The November election’s impact on the vote — with jittery Democrats ‘aye’-ing the war resolution so as not to alienate swing voters — has been widely noted. But much less has been made of those Congressfolk with a different campaign in mind: the no-longer-so-distant 2004 presidential election. The final roll call shows that every single might-be Democratic contender from Congress — Dick Gephardt, Joe Lieberman, Evan Bayh, John Edwards, Tom Daschle, Hillary Clinton, Diane Feinstein, and John Kerry — lined up on the side of the war resolution.
For what it’s worth, Al Gore — who three weeks ago roared in his opposition to a unilateral war in Iraq — registered an eloquent dissent. But in true Jeckle-and-Hyde fashion, Gore spoke this time in a whisper, telling the Associated Press (through a spokesman no less): “The president’s strategy confuses the threat posed by Iraq, which is serious indeed, and the threat posed by Osama, which is both serious and imminent … . Blending these two threats together as if they were the same could simultaneously create a more dangerous situation in Iraq and undermine the effectiveness of our global response to al-Qaida.”
Kerry’s late assent seems the most feckless. Previously a dogged opponent of Bush’s Iraq policy, Kerry’s presidential ambitions seemed to trump his anti-war convictions in this case. Kerry did try to cushion the blow of his vote by reiterating his deep reservations, vowing on the Senate floor that he would “be among the first to speak out” should Bush not make good on his commitments to work, first, through the UN Security council. However, as Will Saletan of Slate points out, there are no take-backs when sweeping war-resolutions are concerned:
“Any member of Congress who voted for the Iraq resolution,” writes Saletan “has signed up for the responsibilities of war. Many senators seem to think that if Saddam calls our bluff, and the Security Council offers a watered-down resolution, and Bush says that isn’t good enough, and the U.S. Air Force takes off for Iraq, they’re entitled to some further say in the matter. They aren’t. They had their chance to say no. They said yes. It’s their baby now.”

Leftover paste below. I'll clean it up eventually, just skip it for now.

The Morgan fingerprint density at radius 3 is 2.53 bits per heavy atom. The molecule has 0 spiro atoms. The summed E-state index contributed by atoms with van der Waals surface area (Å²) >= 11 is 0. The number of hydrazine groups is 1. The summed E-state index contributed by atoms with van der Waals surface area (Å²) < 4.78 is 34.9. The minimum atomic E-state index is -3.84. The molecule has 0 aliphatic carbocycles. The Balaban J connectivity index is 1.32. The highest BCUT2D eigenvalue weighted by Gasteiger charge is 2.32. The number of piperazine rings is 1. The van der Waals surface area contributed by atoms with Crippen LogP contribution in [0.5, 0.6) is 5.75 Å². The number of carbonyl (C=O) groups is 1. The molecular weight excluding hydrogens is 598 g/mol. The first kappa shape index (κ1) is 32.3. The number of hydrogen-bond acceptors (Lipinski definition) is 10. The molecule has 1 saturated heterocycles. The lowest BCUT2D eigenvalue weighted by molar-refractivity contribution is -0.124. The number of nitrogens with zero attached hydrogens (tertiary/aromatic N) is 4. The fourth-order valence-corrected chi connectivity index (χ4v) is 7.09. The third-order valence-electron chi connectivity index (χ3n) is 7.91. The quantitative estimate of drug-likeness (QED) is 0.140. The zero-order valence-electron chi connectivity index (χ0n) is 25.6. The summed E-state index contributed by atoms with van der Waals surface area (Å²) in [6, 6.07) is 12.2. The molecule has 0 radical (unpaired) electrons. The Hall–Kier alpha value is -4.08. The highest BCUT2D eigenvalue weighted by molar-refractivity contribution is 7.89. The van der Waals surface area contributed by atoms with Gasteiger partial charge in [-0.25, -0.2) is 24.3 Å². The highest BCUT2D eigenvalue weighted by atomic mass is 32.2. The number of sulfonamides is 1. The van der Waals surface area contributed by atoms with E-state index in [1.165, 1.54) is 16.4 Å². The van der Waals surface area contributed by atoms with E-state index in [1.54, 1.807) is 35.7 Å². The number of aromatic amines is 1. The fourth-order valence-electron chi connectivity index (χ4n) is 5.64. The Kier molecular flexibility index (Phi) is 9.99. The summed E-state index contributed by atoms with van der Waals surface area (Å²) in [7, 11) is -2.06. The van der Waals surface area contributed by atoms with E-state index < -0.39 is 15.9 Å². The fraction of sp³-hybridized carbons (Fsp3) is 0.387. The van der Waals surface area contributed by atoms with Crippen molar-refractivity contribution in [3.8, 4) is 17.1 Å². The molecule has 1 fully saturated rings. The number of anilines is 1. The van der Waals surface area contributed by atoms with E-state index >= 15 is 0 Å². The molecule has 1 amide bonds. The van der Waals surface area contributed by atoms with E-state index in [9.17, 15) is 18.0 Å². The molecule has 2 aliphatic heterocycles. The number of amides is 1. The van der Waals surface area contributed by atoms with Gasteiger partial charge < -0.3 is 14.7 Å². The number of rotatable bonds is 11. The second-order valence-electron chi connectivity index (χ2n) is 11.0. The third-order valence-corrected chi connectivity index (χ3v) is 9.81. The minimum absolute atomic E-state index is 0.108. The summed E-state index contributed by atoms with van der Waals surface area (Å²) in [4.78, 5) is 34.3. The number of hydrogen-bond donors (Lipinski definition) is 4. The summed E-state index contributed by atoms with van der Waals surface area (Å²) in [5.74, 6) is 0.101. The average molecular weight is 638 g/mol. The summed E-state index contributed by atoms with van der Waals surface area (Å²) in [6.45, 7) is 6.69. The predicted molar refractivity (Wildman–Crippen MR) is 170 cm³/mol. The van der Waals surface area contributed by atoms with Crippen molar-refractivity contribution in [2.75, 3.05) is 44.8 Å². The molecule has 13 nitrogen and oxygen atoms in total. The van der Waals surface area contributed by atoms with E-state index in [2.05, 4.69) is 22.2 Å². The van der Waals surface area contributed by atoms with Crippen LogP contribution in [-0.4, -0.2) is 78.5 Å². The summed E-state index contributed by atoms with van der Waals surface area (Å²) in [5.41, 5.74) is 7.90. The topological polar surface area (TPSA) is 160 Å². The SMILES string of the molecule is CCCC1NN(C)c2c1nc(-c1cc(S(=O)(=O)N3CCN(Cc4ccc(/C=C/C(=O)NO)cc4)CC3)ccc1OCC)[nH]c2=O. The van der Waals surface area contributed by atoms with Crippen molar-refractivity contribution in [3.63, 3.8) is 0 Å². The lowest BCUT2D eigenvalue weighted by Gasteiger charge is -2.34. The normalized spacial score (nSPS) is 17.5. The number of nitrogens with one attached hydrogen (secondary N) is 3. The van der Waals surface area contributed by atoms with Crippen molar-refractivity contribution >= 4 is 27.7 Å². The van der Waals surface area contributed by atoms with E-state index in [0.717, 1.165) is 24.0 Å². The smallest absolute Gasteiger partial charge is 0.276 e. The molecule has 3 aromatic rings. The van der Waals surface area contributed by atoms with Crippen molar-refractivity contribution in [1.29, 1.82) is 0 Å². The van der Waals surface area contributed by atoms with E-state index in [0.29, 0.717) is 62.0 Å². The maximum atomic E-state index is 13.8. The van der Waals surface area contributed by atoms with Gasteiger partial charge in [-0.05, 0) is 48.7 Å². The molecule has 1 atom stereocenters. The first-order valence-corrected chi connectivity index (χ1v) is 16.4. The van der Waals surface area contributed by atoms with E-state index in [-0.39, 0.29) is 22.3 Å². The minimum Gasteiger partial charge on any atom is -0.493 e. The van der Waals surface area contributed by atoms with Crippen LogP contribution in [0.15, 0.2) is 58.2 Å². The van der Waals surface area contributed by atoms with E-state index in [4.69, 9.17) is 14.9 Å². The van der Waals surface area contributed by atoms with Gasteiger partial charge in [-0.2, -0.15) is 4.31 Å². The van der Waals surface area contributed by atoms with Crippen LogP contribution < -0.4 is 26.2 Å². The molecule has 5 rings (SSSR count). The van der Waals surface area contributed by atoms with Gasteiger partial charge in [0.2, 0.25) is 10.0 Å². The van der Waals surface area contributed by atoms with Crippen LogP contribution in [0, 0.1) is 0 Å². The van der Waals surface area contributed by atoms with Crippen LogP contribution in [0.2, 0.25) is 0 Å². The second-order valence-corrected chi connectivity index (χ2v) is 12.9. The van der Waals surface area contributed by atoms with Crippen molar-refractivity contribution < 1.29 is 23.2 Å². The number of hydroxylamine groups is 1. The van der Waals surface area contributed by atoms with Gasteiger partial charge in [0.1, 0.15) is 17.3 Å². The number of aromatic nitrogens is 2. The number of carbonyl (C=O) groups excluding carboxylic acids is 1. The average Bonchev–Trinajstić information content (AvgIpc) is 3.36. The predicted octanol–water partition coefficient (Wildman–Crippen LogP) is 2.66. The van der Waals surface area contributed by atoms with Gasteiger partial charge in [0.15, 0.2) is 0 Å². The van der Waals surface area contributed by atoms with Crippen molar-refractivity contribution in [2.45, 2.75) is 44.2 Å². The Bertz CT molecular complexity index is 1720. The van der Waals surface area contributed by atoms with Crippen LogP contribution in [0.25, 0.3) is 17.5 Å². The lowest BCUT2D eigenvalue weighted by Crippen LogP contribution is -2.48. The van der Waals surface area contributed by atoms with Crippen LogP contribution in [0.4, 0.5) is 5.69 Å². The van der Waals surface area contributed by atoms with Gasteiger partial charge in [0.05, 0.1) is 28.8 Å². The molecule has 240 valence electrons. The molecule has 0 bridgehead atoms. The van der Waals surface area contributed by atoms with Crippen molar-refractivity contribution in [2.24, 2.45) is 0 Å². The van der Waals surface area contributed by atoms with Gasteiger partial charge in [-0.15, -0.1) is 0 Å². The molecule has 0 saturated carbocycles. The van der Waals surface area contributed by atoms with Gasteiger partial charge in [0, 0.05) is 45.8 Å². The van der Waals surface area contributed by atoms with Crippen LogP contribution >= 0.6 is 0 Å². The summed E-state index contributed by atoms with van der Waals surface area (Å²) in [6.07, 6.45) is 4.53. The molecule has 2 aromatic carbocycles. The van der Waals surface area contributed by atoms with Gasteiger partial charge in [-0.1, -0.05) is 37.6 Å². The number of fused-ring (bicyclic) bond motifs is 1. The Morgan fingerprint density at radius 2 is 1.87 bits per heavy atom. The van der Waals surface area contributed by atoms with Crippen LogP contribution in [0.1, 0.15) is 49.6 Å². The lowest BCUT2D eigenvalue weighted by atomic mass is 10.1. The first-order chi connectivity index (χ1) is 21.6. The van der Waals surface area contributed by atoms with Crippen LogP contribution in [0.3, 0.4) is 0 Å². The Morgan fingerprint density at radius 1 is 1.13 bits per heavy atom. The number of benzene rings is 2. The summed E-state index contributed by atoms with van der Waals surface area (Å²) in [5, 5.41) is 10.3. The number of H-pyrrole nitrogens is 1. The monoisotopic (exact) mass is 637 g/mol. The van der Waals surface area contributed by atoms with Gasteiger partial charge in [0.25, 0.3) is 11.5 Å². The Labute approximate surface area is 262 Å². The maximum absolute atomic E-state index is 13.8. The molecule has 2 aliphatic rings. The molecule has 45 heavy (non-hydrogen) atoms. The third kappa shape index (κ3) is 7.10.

Turning to the CIA’s evaluation of the Iraqi threat, Michael Kinsley offers a clear-eyed rebuke of the Bush administration’s refusal to give more weight to last week’s CIA intelligence briefing, which declared that Saddam Hussein becomes an imminent threat to U.S. interests only if and when we attack him.
“Bush cannot have it both ways,” Kinsley writes. “He cannot insist that Saddam Hussein is able and eager to do so much harm to the United States that we must go to war to remove him, and at the same time refuse to acknowledge the increased risk of such harm as one of the costs of going to war.”
“Saddam surely realizes that evidence will be found linking him to any terrorist act for the foreseeable future, whether such evidence exists or not. Meanwhile, though, if the United States is inexorably committed to “regime change” — which, in any scenario, Saddam is unlikely to survive in one piece — any reason for him to show restraint disappears.”